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The Lukashenko regime has dominated every aspect of Belarusian political life for decades. Any real opposition figures that might emerge are soon forced abroad. Public demonstrations against the government are quickly dispersed and their participants jailed. In such a restrictive environment, the only non-governmental organizations that manage to survive are either very small or very skilled at disguising their activities. The only organizations in Belarus that can receive funding from the state must be outwardly supportive of the current administration. 

Belarusian authorities continue to do everything in their power to fully supplant true civil society groups with these pro-government imitations, but they have never been entirely successful. Since October 2011, the operation of foreign NGOs in Belarus has been officially restricted by a set of limiting legislative amendments.

On the other hand, it would be disingenuous to say there has been any “real” civil society in Belarus, and the few organizations that do exist have typically followed a predictable pattern of behavior. They repeat the same cliches to no one in particular, attend the same circuit of conferences and seminars, and receive just enough in Western grants to guarantee their continued existence. Most people in Belarus, myself included, stopped taking them seriously long ago, believing they were just another black hole for international organizations to dump money into. As it turned out, this could not have been further from the truth. If every cloud has a silver lining, then for Belarus, coronavirus has provided an opening for civil society to blossom after years of slow and laborious tending. All those years of outside investment into Belarusian civil society seems to be finally paying off. Civil society groups in Belarus now have a chance to demonstrate how they have prepared themselves for this opportunity to show the world what they are really capable of, albeit in a form their funders likely never would have imagined. On one day last week, for example, 1,000 demonstrators got together in the Belarusian capital Minsk to oppose another term for President Alyaksandr Lukshenko in one of the biggest protests in the country’s history.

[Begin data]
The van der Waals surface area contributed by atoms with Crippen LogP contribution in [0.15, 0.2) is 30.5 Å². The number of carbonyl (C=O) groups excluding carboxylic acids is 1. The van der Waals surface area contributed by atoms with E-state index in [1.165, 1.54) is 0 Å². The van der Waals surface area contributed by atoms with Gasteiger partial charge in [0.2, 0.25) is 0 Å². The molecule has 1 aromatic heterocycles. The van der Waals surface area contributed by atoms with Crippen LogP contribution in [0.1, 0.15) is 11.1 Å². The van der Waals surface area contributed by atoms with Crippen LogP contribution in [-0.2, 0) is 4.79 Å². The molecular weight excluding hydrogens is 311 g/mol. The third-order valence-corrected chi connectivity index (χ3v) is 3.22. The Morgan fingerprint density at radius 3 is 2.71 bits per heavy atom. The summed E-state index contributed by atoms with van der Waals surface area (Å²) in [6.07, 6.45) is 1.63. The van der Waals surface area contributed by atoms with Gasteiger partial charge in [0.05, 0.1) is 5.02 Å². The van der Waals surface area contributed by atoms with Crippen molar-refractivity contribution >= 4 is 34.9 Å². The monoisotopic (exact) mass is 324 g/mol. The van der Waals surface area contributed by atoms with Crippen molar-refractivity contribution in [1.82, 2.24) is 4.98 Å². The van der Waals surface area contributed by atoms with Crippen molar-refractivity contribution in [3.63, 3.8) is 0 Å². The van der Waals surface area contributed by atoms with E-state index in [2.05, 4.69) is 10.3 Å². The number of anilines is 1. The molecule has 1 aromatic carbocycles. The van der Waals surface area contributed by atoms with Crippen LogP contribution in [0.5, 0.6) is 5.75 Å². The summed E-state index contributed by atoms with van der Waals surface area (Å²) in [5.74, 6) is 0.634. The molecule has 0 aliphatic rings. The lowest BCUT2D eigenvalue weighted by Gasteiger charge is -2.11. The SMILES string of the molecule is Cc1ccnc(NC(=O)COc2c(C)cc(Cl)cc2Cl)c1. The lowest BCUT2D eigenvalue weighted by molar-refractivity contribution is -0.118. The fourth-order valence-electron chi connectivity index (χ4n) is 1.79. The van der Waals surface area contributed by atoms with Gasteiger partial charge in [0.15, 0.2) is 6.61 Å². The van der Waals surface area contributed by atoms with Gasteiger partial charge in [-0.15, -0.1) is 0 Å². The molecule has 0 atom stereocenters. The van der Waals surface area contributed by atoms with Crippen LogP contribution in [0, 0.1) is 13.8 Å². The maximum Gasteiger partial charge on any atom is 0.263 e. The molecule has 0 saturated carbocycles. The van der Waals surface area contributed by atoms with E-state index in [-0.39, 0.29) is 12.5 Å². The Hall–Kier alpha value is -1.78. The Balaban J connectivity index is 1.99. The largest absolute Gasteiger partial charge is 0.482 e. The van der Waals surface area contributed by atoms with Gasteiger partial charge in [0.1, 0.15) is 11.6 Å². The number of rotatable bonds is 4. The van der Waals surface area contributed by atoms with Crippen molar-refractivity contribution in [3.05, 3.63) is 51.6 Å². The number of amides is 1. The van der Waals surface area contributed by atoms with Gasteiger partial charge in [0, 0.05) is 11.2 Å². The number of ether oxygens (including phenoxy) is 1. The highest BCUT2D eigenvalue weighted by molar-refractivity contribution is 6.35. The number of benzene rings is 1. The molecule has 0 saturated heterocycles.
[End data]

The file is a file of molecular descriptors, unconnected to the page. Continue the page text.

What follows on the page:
Belarus remains one of the last countries on Earth to dismiss the threat of coronavirus. President Lukashenko is certain that not a single person in the country has died from the disease. In his words, all those deceased had other illnesses that were the true cause of death, while talk of a pandemic is merely ‘hysteria.’ All the while, the country is increasingly buckling under the strain of thousands of cases, with ill-protected doctors on the frontlines barely holding things together.